Green River Virgins

Reviewed by Heather McNeil

Flyfishing is central to the biggest moments of our life. That's certainly true for the men and women in Green River Virgins, Mallory Burton's latest book. Death, change, frailty, and passion, all happen within the context of fishing trips.

This excellent collection of short stories ranges from Colorado to Alaska, with both drama and humor. Burton evokes a whole personality and lifetime in just a few pages. The main characters recognize that their angling passion has molded their soul differently.

For example, in "Richard Said That" a 30-something Alaskan guide loves his time on the river, but sees a future of physical rigor, financial uncertainty, and long hours. On a day with a particularly difficult client, he discovers something about himself: "He knows what he's worth. I know what I am." Everyone who has moved to a place, taken a certain kind of job, passed up financial opportunities, or altered their life for fishing or any other passion, will understand this character.

Several of the stories include women anglers. Unlike other authors who have focused on the differences between men and women as anglers, Burton leads you to find common ground in the inner world of flyfishing. In "Quitting" a husband and wife take a last annual Alaska trip. "I won't deny I've felt better," she admitted. "But don't imagine you're getting your hands on my Winston until all my vital systems have shut down." "If it came to that," her husband replies, "I don't think I'd actually fish it. Probably row out into the middle of the lake, take the lid off the rod tube, and sink it." "Now that's romantic," she replies.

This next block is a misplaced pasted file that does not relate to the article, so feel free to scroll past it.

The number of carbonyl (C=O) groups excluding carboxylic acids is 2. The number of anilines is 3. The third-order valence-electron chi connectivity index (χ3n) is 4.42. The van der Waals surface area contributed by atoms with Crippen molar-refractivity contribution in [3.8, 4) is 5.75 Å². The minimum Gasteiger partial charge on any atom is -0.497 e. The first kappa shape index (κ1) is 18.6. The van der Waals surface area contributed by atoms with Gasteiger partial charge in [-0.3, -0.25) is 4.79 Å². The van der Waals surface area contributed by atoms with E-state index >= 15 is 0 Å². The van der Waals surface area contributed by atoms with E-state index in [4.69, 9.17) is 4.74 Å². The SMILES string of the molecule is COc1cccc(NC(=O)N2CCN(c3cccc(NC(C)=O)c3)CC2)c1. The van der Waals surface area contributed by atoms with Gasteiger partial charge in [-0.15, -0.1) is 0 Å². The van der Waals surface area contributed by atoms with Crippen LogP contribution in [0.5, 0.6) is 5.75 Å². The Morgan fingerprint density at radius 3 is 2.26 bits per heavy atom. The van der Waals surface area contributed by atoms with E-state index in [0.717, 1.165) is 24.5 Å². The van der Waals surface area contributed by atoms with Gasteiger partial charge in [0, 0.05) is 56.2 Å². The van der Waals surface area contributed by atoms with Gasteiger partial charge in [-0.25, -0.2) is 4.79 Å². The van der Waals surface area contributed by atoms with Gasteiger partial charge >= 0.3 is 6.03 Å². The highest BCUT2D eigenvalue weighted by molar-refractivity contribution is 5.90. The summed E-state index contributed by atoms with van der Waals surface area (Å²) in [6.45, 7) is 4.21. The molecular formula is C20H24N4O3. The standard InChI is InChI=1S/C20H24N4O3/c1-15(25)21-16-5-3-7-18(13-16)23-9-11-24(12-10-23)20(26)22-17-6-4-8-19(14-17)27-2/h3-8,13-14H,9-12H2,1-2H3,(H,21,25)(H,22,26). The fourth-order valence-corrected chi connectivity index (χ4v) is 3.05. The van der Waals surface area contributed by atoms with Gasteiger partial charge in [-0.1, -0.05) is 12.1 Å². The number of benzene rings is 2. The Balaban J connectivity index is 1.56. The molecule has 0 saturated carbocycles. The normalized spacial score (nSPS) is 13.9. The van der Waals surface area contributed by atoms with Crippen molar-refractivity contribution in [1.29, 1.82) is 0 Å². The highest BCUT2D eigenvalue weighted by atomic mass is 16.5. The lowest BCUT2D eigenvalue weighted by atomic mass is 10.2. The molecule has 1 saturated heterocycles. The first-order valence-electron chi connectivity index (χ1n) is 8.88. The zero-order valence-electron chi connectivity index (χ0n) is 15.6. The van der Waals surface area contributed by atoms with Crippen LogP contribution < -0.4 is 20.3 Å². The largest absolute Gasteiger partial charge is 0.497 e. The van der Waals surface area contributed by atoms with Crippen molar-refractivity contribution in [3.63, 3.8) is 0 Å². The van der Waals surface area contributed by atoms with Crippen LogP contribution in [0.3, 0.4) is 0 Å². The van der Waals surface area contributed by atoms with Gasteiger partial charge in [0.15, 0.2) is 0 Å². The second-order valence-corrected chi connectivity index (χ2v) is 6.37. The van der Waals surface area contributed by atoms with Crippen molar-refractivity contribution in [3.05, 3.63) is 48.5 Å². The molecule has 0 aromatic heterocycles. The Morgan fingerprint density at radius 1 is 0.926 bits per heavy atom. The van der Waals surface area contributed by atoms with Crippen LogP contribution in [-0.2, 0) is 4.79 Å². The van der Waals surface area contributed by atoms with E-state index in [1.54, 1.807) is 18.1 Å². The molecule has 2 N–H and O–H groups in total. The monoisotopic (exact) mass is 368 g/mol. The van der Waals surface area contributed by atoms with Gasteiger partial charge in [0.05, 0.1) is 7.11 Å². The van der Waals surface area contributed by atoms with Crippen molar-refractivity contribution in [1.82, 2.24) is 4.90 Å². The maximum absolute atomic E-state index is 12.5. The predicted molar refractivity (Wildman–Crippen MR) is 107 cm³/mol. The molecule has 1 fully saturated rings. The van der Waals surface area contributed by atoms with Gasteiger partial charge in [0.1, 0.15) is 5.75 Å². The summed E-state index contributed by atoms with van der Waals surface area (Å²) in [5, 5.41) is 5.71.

If you're thinking this sounds depressing--don't worry. Interspersed through the book are stories with a rye a sense of humor. For instance, consider this gem: "Robert's best fishing buddy, Brooke E. Trout, is a straight shooter. She doesn't smoke. She doesn't drink. She doesn't chase men. Brook has only one vice. It's a standard Thompson A model, adjustable for tying large or small flies."

Green River Virgins is definitely written for flyfishers. A lay reader would probably not understand the humor of debates over "microdrag" and "structure," or the tension in casting across five different currents to reach a trout idling on the far bank.

I highly recommend this book. With our raging winter rivers, it's nice to pick up a good read that will get you close to that inner place of fishing.